The WICB CEO Ernest Hilaire wrote me back on June 24th complaining about my antagonistic approach and the tone of my email. He said that the issue is more than my radio interview but is about a history of misunderstanding, miscommunication and mishandling of issues, on both sides. It cannot be easily swept under the carpet with the hope that it goes away. He said that I would have to meet with the team management and after that with the selectors and after that with the cricket operations department and only then he would meet with me before he could send a report to the Board. He said he would not be available to meet with me until August. This means that I will definitely not be playing against India and that I will be cooling my heels until after August- more than two months away and even then my matter would go to the Board if the WICB CEO Ernest Hilaire believes we have a final and agreed position.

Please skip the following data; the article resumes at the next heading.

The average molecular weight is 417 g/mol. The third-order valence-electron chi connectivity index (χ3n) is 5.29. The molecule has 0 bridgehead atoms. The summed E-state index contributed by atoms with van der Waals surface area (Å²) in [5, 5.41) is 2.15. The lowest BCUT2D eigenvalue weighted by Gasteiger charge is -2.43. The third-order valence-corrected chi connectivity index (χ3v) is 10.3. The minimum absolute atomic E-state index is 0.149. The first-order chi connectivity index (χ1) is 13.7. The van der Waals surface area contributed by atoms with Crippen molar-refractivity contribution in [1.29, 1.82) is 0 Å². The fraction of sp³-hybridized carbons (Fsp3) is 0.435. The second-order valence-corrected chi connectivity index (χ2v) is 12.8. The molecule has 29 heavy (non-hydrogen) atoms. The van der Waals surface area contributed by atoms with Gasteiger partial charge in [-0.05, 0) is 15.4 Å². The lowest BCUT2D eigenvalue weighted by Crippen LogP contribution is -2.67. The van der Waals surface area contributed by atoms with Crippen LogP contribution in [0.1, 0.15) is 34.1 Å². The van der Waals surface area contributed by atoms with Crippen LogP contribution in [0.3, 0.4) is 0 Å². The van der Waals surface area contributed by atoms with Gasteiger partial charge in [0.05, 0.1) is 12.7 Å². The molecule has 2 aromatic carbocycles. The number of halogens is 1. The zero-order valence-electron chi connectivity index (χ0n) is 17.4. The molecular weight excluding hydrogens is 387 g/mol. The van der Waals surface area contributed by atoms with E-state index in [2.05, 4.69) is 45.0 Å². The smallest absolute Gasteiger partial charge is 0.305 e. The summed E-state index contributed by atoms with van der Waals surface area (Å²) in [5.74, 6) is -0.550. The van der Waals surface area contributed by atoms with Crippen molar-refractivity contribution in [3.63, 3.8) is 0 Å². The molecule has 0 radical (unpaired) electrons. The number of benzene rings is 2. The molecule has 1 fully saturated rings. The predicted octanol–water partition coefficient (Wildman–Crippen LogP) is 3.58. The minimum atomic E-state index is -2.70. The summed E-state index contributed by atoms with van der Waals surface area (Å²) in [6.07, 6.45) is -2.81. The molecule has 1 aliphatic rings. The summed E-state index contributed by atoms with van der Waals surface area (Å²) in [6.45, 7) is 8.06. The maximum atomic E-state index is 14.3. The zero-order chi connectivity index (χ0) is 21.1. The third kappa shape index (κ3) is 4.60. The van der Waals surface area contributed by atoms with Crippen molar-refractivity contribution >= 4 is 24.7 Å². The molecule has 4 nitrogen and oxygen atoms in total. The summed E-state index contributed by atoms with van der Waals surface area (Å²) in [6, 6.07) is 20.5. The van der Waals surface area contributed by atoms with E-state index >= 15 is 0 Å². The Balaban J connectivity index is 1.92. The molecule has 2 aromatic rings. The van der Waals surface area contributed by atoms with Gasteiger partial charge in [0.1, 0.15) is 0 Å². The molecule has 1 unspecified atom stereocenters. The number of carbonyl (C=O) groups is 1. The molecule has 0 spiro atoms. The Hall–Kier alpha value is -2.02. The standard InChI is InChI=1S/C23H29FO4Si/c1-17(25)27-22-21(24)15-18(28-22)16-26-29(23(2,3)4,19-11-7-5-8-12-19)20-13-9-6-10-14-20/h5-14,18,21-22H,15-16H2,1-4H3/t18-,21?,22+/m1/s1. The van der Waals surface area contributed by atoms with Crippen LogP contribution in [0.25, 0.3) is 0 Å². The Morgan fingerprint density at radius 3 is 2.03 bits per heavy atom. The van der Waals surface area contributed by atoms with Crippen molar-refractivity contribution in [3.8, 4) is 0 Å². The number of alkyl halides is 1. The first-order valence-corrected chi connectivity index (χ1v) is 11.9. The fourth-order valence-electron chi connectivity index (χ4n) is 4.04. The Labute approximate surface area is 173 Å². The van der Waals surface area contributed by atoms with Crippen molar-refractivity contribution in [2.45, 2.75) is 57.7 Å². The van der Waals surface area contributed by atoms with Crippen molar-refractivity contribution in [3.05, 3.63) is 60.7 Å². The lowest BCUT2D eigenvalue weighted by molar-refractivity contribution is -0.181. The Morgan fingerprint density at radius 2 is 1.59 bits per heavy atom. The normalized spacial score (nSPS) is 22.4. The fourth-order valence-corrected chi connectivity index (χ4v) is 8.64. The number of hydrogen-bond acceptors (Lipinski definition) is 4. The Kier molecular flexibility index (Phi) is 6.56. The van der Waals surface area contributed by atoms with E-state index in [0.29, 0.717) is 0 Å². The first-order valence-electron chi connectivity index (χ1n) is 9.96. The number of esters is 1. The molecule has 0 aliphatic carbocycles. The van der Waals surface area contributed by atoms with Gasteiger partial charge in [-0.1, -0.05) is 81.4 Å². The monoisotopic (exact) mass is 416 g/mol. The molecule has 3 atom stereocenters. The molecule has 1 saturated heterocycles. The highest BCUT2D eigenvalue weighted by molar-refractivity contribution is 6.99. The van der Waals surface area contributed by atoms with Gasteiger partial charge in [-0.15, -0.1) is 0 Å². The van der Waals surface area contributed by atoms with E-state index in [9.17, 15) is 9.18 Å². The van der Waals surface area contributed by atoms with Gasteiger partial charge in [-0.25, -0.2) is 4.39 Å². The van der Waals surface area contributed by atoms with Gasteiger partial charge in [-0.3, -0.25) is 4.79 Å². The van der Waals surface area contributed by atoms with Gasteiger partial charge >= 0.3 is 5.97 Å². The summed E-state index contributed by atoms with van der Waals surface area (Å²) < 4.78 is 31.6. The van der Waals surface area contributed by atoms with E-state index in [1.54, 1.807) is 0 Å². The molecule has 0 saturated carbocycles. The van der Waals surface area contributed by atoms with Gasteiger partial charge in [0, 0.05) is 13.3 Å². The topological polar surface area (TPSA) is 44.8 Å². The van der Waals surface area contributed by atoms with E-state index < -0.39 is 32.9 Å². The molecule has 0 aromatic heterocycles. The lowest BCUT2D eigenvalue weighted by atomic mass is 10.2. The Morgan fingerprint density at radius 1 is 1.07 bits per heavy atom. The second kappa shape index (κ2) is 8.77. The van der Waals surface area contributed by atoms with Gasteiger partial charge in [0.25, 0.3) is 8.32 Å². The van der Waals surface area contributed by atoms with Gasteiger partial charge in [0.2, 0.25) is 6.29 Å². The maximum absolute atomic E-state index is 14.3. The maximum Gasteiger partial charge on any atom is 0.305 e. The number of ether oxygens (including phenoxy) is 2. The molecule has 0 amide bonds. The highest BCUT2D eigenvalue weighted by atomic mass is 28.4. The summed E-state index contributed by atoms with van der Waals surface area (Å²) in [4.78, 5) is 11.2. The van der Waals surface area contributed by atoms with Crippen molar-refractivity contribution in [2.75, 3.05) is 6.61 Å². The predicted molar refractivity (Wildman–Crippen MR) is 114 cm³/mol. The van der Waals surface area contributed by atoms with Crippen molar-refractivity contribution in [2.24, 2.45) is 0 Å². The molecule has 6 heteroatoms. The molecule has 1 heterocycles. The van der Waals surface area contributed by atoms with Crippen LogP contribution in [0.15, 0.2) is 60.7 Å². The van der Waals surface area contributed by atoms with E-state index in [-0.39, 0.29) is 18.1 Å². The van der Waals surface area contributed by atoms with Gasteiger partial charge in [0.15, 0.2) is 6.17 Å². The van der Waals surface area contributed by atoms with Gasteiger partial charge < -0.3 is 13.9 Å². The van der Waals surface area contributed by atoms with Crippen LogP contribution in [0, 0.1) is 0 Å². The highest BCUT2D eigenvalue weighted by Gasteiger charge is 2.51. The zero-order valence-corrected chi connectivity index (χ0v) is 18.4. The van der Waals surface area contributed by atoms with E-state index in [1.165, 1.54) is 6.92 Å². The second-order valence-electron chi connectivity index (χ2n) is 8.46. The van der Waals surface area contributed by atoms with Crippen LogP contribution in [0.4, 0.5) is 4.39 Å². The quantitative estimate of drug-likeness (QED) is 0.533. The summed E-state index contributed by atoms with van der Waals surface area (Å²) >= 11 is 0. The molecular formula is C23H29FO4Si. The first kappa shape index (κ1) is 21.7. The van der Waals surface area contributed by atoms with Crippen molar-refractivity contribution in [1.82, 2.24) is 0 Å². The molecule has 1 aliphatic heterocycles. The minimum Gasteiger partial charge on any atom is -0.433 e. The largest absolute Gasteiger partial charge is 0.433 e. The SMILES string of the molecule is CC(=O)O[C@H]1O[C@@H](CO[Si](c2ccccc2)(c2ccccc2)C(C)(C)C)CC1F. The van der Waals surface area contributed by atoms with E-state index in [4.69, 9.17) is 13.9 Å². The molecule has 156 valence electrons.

I was glad that the Board admitted its own guilt in the situation and despite the fact that there seemed to be no end to this, I then met in yet another meeting with the Coach and the Team Manager on June 24th 2011 in Jamaica. I tried my best to compromise with the two representatives of the Board. Still, despite this meeting and the fact that both sides agreed that significant progress had been made, I am still on hold. My career is at a standstill. My hopes of representing my country at home in the West Indies have been destroyed. My contribution has been devalued and the fans of the West Indies who believe I can make a difference have had their hopes dashed. After the conclusion of this second meeting, my suspicions were confirmed and it was now beyond doubt that there was never any real intention of resolving any issues concerning me at the first meeting. The WICB CEO Ernest Hilaire's letter of June 24th 2011 also confirmed this as well.